MISSION, Kan. — Funding from a new federal loan will soon support wastewater plant upgrades and bring more jobs to Johnson County. 

The Environmental Protection Agency (EPA) has awarded a $281 million Water Infrastructure Finance and Innovation Act (WIFIA) loan to Johnson County to make improvements at the Nelson Wastewater Treatment Plant. 

The Nelson Wastewater Treatment Facility is the oldest treatment facility in the county. A significant portion of the facility is at or near the end of its useful service life. 

“Johnson County is to be commended for successfully earning this WIFIA loan,” EPA Region 7 Administrator Meg McCollister said. “Thanks to President Biden’s Bipartisan Infrastructure Law we will soon be delivering billions of dollars for water infrastructure to more communities, including overburdened communities that have traditionally found it difficult to compete for federal funding.”

The treatment technology currently in place at Nelson is not capable of meeting future water quality standards.  

The first phase of the project will reconfigure the existing system to allow the facility to remain operational during the second phase of construction. Plans to modernize the wastewater treatment plant include adding auxiliary treatment facilities to treat water during peak wet weather flows and implementing biological nutrient removal upgrades. 

This project will help Johnson County reduce nitrogen and phosphorus discharges to comply with standards set by the Kansas Department of Health and Environment (KDHE).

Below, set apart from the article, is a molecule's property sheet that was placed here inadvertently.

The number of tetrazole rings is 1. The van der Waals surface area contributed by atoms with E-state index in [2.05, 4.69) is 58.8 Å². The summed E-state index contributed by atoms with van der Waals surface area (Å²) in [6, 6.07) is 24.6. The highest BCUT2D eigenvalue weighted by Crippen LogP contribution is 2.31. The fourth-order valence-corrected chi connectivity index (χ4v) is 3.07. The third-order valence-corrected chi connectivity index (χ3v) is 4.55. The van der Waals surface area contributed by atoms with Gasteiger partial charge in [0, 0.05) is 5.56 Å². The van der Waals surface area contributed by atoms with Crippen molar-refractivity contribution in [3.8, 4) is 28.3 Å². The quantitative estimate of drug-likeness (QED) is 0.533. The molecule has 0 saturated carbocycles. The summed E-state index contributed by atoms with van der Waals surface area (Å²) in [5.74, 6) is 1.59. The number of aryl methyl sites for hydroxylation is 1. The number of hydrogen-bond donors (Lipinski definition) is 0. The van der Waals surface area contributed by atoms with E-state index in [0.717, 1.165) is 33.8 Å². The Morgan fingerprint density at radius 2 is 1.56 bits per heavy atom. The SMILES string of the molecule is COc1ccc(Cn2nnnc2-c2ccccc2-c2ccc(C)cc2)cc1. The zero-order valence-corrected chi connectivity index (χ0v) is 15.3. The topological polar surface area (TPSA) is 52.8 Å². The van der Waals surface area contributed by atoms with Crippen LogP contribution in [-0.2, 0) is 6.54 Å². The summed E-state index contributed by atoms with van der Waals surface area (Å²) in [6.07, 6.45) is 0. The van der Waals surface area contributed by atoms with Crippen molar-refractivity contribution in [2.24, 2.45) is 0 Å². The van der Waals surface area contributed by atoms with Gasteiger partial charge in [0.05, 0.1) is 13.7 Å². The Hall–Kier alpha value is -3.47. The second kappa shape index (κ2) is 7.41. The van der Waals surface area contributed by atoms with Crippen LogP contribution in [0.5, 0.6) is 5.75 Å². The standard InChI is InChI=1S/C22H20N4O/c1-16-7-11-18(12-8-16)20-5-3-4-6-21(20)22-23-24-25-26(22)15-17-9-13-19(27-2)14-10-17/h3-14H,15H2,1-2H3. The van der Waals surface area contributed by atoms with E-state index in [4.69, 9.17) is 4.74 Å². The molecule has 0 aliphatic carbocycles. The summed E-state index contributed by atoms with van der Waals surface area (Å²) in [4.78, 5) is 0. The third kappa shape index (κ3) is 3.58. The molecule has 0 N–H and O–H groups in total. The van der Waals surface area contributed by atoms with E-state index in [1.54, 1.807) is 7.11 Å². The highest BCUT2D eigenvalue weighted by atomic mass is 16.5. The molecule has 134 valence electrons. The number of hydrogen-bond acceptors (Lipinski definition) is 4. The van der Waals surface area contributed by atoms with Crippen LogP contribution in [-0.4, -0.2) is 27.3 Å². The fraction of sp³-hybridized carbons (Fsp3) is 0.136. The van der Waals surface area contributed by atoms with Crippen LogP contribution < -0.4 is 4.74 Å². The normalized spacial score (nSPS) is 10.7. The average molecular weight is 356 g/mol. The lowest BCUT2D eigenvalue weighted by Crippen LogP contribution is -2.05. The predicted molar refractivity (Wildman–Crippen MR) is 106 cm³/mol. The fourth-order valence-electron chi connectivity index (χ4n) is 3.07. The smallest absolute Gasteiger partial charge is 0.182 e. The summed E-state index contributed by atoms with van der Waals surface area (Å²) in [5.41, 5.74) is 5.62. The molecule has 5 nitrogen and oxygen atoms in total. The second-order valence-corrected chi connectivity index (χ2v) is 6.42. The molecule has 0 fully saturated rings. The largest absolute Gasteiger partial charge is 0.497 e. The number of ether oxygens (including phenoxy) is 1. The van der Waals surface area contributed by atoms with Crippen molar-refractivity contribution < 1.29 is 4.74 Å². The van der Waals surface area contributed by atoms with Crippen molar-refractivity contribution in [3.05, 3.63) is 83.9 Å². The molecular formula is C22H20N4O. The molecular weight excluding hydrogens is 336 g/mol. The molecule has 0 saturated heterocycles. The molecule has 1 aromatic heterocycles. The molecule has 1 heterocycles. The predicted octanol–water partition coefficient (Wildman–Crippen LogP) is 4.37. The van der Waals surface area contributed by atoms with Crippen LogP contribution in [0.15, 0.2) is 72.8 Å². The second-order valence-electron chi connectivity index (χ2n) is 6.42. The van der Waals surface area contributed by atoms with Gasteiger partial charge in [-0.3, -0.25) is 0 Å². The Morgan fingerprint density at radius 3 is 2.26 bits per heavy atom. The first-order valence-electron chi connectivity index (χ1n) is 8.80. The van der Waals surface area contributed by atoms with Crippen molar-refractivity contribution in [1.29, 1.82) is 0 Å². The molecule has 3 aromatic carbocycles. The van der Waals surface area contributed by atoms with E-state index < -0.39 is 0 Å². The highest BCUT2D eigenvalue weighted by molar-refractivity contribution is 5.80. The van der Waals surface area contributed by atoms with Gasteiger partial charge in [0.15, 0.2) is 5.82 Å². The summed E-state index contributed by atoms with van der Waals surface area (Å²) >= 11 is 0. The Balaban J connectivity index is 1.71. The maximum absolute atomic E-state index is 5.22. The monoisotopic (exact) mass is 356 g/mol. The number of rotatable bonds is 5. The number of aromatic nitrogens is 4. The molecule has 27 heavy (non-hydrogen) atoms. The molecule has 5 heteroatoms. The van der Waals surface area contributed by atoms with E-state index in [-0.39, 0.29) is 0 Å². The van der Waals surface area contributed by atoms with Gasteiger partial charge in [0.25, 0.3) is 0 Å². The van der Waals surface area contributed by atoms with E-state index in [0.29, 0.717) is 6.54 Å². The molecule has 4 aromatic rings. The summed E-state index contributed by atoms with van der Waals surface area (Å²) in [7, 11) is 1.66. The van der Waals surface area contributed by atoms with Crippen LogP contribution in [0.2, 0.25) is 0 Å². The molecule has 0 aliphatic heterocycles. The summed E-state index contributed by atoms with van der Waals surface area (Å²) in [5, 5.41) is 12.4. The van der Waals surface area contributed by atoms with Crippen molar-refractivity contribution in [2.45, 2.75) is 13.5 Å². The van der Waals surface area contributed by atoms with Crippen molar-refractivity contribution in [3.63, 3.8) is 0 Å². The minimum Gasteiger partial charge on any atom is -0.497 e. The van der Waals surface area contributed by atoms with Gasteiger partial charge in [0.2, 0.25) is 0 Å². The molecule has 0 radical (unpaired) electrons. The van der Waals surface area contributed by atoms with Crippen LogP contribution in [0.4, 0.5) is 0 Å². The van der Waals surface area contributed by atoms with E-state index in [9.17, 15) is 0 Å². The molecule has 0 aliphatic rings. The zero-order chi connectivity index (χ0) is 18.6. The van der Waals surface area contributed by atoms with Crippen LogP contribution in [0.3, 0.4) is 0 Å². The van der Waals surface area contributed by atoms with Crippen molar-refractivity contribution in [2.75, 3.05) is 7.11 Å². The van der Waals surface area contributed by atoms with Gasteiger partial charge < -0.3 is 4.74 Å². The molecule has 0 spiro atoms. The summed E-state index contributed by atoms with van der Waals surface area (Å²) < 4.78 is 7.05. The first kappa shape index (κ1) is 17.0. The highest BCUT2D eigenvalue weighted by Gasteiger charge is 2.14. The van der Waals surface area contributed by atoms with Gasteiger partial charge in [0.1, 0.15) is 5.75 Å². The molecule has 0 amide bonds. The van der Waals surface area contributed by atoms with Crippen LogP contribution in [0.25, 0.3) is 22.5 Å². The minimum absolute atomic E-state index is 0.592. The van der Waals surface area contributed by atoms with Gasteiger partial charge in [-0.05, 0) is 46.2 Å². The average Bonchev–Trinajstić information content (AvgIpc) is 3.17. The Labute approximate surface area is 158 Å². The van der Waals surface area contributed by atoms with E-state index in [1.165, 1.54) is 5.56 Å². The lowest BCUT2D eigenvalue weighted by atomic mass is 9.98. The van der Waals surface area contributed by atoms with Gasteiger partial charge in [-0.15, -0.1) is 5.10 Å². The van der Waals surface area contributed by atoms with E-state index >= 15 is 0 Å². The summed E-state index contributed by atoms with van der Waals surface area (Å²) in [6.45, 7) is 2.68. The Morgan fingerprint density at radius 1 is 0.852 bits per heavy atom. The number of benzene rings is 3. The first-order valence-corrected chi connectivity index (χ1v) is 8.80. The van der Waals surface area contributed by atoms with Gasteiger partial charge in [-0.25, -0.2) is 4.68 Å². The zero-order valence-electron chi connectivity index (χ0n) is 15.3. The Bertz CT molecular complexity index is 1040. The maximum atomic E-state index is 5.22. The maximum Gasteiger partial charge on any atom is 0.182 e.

“We appreciate the opportunity to utilize low interest cost WIFIA financing, a key part of funding optimization, for the Nelson Wastewater Treatment Facility Improvements project,” Johnson County Board of County Commissioners Chair Ed Eilert said. “Community benefits of this important project include replacing aging infrastructure, supporting community growth and redevelopment, improving wet weather management and improving water quality.”

Once the work is completed, the facility will be able to treat 15 million gallons per day during average daily flows and 52 million gallons per day during peak flows. The system will also provide an additional 87 million gallons per day of wet weather auxiliary capacity to allow Johnson County to meet future demand. 

The overall project is expected to cost roughly $574.4 million to complete. The upgraded facility is expected to save the county approximately $80 million and create roughly 1,800 jobs. Construction is scheduled to begin in January 2024, with an anticipated completion date in 2029.